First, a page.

By Zubair Ahmed, Ph.D.
Zubair Ahmed, Ph.D., has been researching Usher 1F for many years. He was a post doctoral student and part of the team at the NIH that, in 2002, discovered the most common genetic mutation that causes Usher 1F. After several attempts, he has now succeeded where several others have failed in creating a mouse model of this mutation that provides us with a major breakthrough in testing potential treatments and therapies for the vision loss of Usher 1F. He describes his work for us.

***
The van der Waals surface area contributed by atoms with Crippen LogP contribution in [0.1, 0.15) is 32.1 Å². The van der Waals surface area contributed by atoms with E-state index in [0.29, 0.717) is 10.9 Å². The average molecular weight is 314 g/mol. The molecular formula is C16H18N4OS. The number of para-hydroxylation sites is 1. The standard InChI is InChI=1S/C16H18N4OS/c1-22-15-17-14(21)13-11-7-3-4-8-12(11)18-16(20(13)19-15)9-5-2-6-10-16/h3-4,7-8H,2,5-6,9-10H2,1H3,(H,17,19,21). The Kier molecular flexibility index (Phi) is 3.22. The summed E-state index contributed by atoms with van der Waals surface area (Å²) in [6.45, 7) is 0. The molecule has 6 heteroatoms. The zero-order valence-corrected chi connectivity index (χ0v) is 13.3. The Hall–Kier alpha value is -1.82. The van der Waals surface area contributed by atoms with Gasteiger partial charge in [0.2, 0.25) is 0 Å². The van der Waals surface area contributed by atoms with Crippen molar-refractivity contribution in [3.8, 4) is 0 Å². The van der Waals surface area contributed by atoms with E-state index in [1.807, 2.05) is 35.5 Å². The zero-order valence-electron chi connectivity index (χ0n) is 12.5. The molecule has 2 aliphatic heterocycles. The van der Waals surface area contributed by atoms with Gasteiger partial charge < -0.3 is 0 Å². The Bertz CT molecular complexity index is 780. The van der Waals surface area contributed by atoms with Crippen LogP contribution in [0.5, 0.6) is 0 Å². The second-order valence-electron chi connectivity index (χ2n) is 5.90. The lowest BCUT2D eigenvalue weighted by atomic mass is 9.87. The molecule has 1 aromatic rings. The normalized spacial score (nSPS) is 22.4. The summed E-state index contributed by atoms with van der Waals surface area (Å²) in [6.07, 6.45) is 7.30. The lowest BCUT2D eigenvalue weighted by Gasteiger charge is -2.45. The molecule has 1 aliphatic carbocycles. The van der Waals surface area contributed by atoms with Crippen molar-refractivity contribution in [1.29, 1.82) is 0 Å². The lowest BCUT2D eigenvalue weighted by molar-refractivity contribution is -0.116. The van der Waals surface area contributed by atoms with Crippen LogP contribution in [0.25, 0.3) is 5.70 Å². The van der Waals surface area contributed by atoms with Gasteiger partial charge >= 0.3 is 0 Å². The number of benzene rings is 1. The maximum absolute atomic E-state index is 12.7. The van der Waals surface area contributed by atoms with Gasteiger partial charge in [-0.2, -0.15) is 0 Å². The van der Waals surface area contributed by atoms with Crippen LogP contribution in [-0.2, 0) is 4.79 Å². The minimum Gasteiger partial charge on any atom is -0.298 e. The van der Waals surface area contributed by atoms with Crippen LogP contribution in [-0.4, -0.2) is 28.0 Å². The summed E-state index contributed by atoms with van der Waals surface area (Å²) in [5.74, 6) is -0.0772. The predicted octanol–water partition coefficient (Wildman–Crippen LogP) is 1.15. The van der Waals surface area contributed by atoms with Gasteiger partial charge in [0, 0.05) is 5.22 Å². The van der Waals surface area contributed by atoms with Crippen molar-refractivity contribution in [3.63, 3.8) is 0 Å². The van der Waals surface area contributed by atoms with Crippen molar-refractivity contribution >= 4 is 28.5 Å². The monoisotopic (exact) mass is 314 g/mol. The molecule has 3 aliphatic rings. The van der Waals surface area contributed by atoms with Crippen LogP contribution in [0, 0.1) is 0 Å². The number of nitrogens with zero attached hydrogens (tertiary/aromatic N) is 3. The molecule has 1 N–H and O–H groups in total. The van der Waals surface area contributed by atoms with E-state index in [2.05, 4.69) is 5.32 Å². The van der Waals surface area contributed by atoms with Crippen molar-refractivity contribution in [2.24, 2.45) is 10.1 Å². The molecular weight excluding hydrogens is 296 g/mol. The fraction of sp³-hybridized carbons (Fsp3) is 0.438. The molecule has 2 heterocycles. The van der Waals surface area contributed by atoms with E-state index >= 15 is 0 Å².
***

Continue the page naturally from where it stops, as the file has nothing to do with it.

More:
Through genome manipulation, we have generated a Pcdh15 R245X mouse strain (Fig. 1). Cataloguing of the natural history of vision, hearing, balance loss, and associated pathophysiology in Pcdh15 R245X mice is vital to determine the success of any future intervention strategies in patients affected with USH1F. Our current data suggest that the Pcdh15 mutant mice are profoundly deaf by birth, and have serious vestibular dysfunction as they cannot swim properly and have a strong stereotypic circling behaviour. At the cellular level, we have determined that the sensory hair cells of the cochlea and the vestibular system are not functional and degenerate rapidly after birth (Fig. 2). The mice also progressively lose vision, which means that we finally have a mouse model in our hand to understand the role of Pcdh15 in the maintenance of vision in USH1F (Fig. 3), and to evaluate therapeutic strategies. In collaboration with Dr. Livia Carvalho (Lions Eye Institute, Perth, Australia), and Dr. Luk Vandenberghe (Harvard Medical School, and Massachusetts Eye and Ear, Boston, USA), we are developing gene therapy strategies to replace the impaired Pcdh15 gene and also testing different compounds to reverse the hearing, balance and vision impairment in this R245X mouse model. Funding from the Usher 1F Collaborative has been instrumental in developing and characterizing the R245X mouse model.